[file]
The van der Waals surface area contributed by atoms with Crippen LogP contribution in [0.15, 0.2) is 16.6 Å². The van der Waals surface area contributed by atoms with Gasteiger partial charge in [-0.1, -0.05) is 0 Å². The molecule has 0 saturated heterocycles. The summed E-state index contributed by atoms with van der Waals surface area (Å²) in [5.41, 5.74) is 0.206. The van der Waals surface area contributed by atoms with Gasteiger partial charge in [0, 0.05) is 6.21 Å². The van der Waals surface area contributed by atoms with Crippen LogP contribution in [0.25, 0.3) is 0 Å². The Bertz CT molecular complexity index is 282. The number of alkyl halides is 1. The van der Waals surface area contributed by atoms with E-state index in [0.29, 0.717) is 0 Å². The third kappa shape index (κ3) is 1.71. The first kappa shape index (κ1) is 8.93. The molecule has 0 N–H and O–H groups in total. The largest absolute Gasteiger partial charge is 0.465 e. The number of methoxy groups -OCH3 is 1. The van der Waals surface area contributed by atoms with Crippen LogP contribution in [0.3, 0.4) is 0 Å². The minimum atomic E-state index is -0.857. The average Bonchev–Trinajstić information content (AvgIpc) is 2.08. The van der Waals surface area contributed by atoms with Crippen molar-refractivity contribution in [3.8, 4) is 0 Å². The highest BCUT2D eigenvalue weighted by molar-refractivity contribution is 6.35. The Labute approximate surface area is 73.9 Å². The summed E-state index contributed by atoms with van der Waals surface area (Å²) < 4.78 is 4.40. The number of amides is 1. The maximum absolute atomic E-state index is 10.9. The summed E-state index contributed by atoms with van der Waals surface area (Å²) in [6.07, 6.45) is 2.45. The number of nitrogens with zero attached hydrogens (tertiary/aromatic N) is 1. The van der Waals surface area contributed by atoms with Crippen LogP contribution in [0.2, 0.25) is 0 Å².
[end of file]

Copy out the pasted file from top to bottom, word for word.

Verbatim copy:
The van der Waals surface area contributed by atoms with Crippen LogP contribution in [0.15, 0.2) is 16.6 Å². The van der Waals surface area contributed by atoms with Gasteiger partial charge in [-0.1, -0.05) is 0 Å². The molecule has 0 saturated heterocycles. The summed E-state index contributed by atoms with van der Waals surface area (Å²) in [5.41, 5.74) is 0.206. The van der Waals surface area contributed by atoms with Gasteiger partial charge in [0, 0.05) is 6.21 Å². The van der Waals surface area contributed by atoms with Crippen LogP contribution in [0.25, 0.3) is 0 Å². The Bertz CT molecular complexity index is 282. The number of alkyl halides is 1. The van der Waals surface area contributed by atoms with E-state index in [0.29, 0.717) is 0 Å². The third kappa shape index (κ3) is 1.71. The first kappa shape index (κ1) is 8.93. The molecule has 0 N–H and O–H groups in total. The largest absolute Gasteiger partial charge is 0.465 e. The number of methoxy groups -OCH3 is 1. The van der Waals surface area contributed by atoms with Crippen LogP contribution in [0.3, 0.4) is 0 Å². The minimum atomic E-state index is -0.857. The average Bonchev–Trinajstić information content (AvgIpc) is 2.08. The van der Waals surface area contributed by atoms with Crippen molar-refractivity contribution in [3.8, 4) is 0 Å². The highest BCUT2D eigenvalue weighted by molar-refractivity contribution is 6.35. The Labute approximate surface area is 73.9 Å². The summed E-state index contributed by atoms with van der Waals surface area (Å²) < 4.78 is 4.40. The number of amides is 1. The maximum absolute atomic E-state index is 10.9. The summed E-state index contributed by atoms with van der Waals surface area (Å²) in [6.07, 6.45) is 2.45. The number of nitrogens with zero attached hydrogens (tertiary/aromatic N) is 1. The van der Waals surface area contributed by atoms with Crippen LogP contribution in [0.2, 0.25) is 0 Å².